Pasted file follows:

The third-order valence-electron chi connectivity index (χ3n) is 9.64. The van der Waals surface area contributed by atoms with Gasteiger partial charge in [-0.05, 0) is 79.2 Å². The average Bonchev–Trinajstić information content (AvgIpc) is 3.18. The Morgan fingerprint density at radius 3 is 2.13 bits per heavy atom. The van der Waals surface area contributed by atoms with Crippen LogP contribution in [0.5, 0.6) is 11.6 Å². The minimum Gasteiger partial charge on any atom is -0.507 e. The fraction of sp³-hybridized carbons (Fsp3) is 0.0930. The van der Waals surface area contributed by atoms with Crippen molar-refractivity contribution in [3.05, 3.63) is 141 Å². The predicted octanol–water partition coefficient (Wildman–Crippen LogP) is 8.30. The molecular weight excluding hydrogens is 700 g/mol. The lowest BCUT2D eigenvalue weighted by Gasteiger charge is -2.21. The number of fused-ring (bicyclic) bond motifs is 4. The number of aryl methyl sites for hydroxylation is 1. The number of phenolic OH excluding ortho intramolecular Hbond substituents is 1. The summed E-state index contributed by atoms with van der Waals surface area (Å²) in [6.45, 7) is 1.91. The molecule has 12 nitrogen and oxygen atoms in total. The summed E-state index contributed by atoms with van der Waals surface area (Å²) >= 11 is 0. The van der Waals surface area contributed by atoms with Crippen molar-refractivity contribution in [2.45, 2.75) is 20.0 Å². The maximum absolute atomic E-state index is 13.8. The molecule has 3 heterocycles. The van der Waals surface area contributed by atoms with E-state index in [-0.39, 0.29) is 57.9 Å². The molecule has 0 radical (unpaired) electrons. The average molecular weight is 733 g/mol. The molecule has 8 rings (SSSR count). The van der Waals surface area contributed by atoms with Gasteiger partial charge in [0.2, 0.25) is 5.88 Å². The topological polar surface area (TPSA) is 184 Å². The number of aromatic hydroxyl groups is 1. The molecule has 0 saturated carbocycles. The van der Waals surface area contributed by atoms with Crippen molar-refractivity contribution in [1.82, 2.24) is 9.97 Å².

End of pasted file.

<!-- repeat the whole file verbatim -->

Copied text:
The third-order valence-electron chi connectivity index (χ3n) is 9.64. The van der Waals surface area contributed by atoms with Gasteiger partial charge in [-0.05, 0) is 79.2 Å². The average Bonchev–Trinajstić information content (AvgIpc) is 3.18. The Morgan fingerprint density at radius 3 is 2.13 bits per heavy atom. The van der Waals surface area contributed by atoms with Crippen LogP contribution in [0.5, 0.6) is 11.6 Å². The minimum Gasteiger partial charge on any atom is -0.507 e. The fraction of sp³-hybridized carbons (Fsp3) is 0.0930. The van der Waals surface area contributed by atoms with Crippen molar-refractivity contribution in [3.05, 3.63) is 141 Å². The predicted octanol–water partition coefficient (Wildman–Crippen LogP) is 8.30. The molecular weight excluding hydrogens is 700 g/mol. The lowest BCUT2D eigenvalue weighted by Gasteiger charge is -2.21. The number of fused-ring (bicyclic) bond motifs is 4. The number of aryl methyl sites for hydroxylation is 1. The number of phenolic OH excluding ortho intramolecular Hbond substituents is 1. The summed E-state index contributed by atoms with van der Waals surface area (Å²) in [6.45, 7) is 1.91. The molecule has 12 nitrogen and oxygen atoms in total. The summed E-state index contributed by atoms with van der Waals surface area (Å²) >= 11 is 0. The van der Waals surface area contributed by atoms with Crippen molar-refractivity contribution in [2.45, 2.75) is 20.0 Å². The maximum absolute atomic E-state index is 13.8. The molecule has 3 heterocycles. The van der Waals surface area contributed by atoms with E-state index in [-0.39, 0.29) is 57.9 Å². The molecule has 0 radical (unpaired) electrons. The average molecular weight is 733 g/mol. The molecule has 8 rings (SSSR count). The van der Waals surface area contributed by atoms with Gasteiger partial charge in [0.2, 0.25) is 5.88 Å². The topological polar surface area (TPSA) is 184 Å². The number of aromatic hydroxyl groups is 1. The molecule has 0 saturated carbocycles. The van der Waals surface area contributed by atoms with Crippen molar-refractivity contribution in [1.82, 2.24) is 9.97 Å².